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Digital Health Startup Focuses on Diabetes Prevention


Posted by Brian Buntz on December 11, 2012

By 2050, an estimated 48 million people in the U.S. will be diagnosed with type-2 diabetes, according to the CDC. The disease is already an epidemic, affecting more than 25.8 million in the United States. UnitedHealth Group has predicted that, unless the growth rate slows, more than half of the U.S. population will either have prediabetes or diabetes by 2020.

The idea behind the Omada Health program was conceived in IDEO's Medical Products division in Palo Alto, CA.  

 

The program draws inspiration from from the Diabetes Prevention Program as well as the Quantified Self movement.

 
The employees of the Omada Health stand outside of the company's office in San Francisco. 

On the bright side for those who are prediabetic, type-2 diabetes has been shown to be preventable or its onset delayed. Consider the NIH-sponsored multicenter study known as the Diabetes Prevention Program (DPP) that demonstrated that a comprehensive behavioral weight-loss program was more effective in treating prediabetes than drug therapy

Inspired by the DPP, a digital-health startup known as Omada Health has unveiled its first product offering—an online diabetes prevention platform for the general public. Known as Prevent, the interactive program offers users personalized coaching and enables them to communicate with other participants. It also offers users digital tracking tools—a wireless scale and pedometer, to help them set goals and stay on track with them.

In a recent 230-person study organized by the startup, participants lost an average of 13.7 pounds (or 6.4% of their bodyweight) after 16 weeks. In the DPP, a similar percentage of weight loss in conjunction with other lifestyle changes proved effective in preventing or delaying the onset of type-2 diabetes. “It’s not like you have to skinny down to your beach body from when you were 23. You just need to make some basic changes and lose about 7% or so of your body weight and work to keep that off and you'll have a good shot at not going on to get type-2,” says Sean Duffy, who cofounded the company with Adrian James.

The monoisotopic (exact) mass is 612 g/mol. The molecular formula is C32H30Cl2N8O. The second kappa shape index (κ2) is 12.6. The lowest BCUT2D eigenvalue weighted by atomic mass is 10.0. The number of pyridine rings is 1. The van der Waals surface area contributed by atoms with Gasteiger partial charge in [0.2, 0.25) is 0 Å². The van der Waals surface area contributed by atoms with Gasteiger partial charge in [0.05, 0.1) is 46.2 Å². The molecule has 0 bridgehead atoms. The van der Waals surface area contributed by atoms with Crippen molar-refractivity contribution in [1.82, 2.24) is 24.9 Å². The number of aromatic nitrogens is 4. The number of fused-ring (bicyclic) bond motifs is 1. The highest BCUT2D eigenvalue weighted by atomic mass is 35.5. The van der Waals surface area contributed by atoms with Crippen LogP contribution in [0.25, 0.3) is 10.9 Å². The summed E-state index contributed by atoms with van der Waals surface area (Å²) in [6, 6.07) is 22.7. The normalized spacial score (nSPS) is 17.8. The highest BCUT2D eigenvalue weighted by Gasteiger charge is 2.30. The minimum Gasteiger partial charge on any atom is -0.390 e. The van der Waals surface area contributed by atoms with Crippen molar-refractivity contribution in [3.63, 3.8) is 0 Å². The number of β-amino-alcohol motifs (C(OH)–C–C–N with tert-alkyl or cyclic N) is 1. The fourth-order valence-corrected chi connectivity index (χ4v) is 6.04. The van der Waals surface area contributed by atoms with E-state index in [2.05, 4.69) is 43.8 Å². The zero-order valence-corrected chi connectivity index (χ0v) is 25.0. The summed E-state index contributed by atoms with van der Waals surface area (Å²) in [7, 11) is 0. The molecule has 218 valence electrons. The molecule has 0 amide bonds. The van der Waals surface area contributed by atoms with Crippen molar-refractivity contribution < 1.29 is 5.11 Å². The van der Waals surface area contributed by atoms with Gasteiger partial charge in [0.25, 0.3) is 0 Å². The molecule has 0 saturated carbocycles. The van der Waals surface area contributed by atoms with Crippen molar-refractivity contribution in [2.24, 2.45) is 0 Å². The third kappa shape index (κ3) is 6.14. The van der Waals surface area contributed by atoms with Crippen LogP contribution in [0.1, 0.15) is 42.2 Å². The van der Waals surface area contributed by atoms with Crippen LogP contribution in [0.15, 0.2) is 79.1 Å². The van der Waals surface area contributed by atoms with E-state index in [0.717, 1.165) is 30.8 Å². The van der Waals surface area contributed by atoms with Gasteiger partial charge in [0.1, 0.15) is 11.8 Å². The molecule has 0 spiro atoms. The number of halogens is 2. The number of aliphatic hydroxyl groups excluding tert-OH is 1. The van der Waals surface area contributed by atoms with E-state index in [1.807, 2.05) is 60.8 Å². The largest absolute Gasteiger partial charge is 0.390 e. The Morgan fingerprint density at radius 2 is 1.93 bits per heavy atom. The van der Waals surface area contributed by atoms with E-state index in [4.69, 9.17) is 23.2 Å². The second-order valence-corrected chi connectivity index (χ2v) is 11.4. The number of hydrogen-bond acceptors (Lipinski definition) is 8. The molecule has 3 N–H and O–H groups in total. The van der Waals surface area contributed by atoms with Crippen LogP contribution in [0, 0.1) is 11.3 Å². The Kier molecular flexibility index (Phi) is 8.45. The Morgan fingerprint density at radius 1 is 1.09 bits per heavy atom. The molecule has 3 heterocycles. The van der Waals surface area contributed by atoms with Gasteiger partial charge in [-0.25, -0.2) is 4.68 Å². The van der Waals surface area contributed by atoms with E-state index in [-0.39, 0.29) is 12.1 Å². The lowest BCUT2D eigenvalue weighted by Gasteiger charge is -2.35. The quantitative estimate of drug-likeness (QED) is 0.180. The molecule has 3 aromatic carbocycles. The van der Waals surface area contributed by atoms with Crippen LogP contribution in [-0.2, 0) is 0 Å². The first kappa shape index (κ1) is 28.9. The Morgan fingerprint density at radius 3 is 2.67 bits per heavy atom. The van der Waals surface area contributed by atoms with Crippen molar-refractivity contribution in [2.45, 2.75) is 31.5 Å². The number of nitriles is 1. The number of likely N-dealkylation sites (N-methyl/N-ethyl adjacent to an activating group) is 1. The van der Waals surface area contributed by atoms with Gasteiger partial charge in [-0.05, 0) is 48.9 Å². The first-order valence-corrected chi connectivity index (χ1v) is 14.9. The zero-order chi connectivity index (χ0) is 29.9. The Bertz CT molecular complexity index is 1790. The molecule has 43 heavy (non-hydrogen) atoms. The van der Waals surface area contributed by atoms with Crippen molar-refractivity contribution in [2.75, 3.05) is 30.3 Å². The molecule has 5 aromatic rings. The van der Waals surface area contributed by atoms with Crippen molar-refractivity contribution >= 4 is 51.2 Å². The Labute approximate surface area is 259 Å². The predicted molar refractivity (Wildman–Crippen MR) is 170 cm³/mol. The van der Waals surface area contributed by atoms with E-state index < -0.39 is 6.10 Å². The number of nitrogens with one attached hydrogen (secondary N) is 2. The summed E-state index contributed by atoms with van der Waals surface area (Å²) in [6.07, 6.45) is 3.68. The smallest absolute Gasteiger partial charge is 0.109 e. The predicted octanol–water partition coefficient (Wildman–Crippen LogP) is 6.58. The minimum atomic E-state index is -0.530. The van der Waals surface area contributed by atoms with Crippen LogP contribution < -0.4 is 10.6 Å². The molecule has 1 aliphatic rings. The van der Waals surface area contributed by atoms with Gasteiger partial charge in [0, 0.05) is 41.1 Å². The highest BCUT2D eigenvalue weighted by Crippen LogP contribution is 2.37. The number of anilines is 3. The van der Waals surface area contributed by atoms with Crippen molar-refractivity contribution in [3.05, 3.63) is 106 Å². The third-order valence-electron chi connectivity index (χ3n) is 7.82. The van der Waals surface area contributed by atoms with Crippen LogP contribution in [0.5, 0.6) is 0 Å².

The idea of the program was hatched at IDEO's Medical Products division in Palo Alto in 2011, where the Duffy and James were employed. Dennis Boyle, a co-founder of IDEO, had set aside a budget to explore business and product opportunities in the chronic disease prevention space. Omada Health grew out of that exploration. 

Inspired by the Diabetes Prevention Program, the two founders ultimately decided to build an online platform based on the DPP designed to help the millions of people with prediabetes. They then decided to found a company around their idea and were accepted into Rock Health’s first class of startups. In late 2011, they had raised more than $800,000 in seed funding.

As diabetes is notoriously expensive to treat, which heightens the needs for systems that can save money. “If you can help somebody with prediabetes not go on to get type-2 diabetes at about the same rate as the original DPP, it actually saves the health system money. If you look at therapeutics and medical interventions, it is really only something like 10% fall in that category,” he adds. “It is very tough to convincingly show ROI in areas of prevention but, because diabetes costs are so high, helping people with prediabetes makes sense.”

The startup has a bit of a mix in terms of its initial customer base. “On the B2B side, our customers are primarily going to be providers who carry risk and self-insured employers who are already paying for diabetes prevention,” he says. “Obviously, on the direct to consumer side, you can self pay. Our dream would be for this to really be covered by people who wouldn’t be able to cover it on their own. We think there is a possibility of that happening,” he says, pointing to a Senate bill introduced by Al Franken that would have Medicare reimburse for lifestyle programs based on the DPP. “If we run a peer reviewed trial that shows that our results are equivalent or better than the DPP, we feel like we have a shot at that.” 

Brian Buntz is the editor-at-large at UBM Canon's medical group. Follow him on Twitter at @brian_buntz 


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